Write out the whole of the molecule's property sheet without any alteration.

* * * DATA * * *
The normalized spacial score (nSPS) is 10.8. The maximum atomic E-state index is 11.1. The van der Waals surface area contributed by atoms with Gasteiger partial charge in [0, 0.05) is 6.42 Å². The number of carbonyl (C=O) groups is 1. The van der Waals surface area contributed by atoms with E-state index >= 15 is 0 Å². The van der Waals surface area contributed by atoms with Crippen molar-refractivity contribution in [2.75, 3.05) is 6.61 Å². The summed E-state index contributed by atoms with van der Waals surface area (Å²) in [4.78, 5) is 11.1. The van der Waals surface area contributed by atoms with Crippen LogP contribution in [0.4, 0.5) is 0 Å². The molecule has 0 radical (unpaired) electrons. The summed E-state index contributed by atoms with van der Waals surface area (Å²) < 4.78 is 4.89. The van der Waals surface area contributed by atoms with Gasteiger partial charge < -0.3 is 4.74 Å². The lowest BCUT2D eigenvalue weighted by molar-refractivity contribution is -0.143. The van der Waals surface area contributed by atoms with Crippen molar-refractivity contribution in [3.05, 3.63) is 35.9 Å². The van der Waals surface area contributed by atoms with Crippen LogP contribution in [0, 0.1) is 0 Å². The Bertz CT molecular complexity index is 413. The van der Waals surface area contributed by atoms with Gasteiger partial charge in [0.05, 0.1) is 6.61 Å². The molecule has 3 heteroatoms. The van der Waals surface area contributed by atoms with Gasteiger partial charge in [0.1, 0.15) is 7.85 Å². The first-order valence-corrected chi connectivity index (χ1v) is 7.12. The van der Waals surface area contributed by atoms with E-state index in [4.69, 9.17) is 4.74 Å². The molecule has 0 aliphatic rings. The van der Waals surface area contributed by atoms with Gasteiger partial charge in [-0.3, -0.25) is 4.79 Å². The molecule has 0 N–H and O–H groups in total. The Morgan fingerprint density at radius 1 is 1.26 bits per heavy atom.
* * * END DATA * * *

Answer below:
The normalized spacial score (nSPS) is 10.8. The maximum atomic E-state index is 11.1. The van der Waals surface area contributed by atoms with Gasteiger partial charge in [0, 0.05) is 6.42 Å². The number of carbonyl (C=O) groups is 1. The van der Waals surface area contributed by atoms with E-state index >= 15 is 0 Å². The van der Waals surface area contributed by atoms with Crippen molar-refractivity contribution in [2.75, 3.05) is 6.61 Å². The summed E-state index contributed by atoms with van der Waals surface area (Å²) in [4.78, 5) is 11.1. The van der Waals surface area contributed by atoms with Crippen LogP contribution in [0.4, 0.5) is 0 Å². The molecule has 0 radical (unpaired) electrons. The summed E-state index contributed by atoms with van der Waals surface area (Å²) < 4.78 is 4.89. The van der Waals surface area contributed by atoms with Gasteiger partial charge < -0.3 is 4.74 Å². The lowest BCUT2D eigenvalue weighted by molar-refractivity contribution is -0.143. The van der Waals surface area contributed by atoms with Crippen molar-refractivity contribution in [3.05, 3.63) is 35.9 Å². The van der Waals surface area contributed by atoms with Crippen LogP contribution in [0, 0.1) is 0 Å². The Bertz CT molecular complexity index is 413. The van der Waals surface area contributed by atoms with Gasteiger partial charge in [0.05, 0.1) is 6.61 Å². The molecule has 3 heteroatoms. The van der Waals surface area contributed by atoms with Gasteiger partial charge in [0.1, 0.15) is 7.85 Å². The first-order valence-corrected chi connectivity index (χ1v) is 7.12. The van der Waals surface area contributed by atoms with E-state index in [4.69, 9.17) is 4.74 Å². The molecule has 0 aliphatic rings. The van der Waals surface area contributed by atoms with Gasteiger partial charge in [-0.3, -0.25) is 4.79 Å². The molecule has 0 N–H and O–H groups in total. The Morgan fingerprint density at radius 1 is 1.26 bits per heavy atom.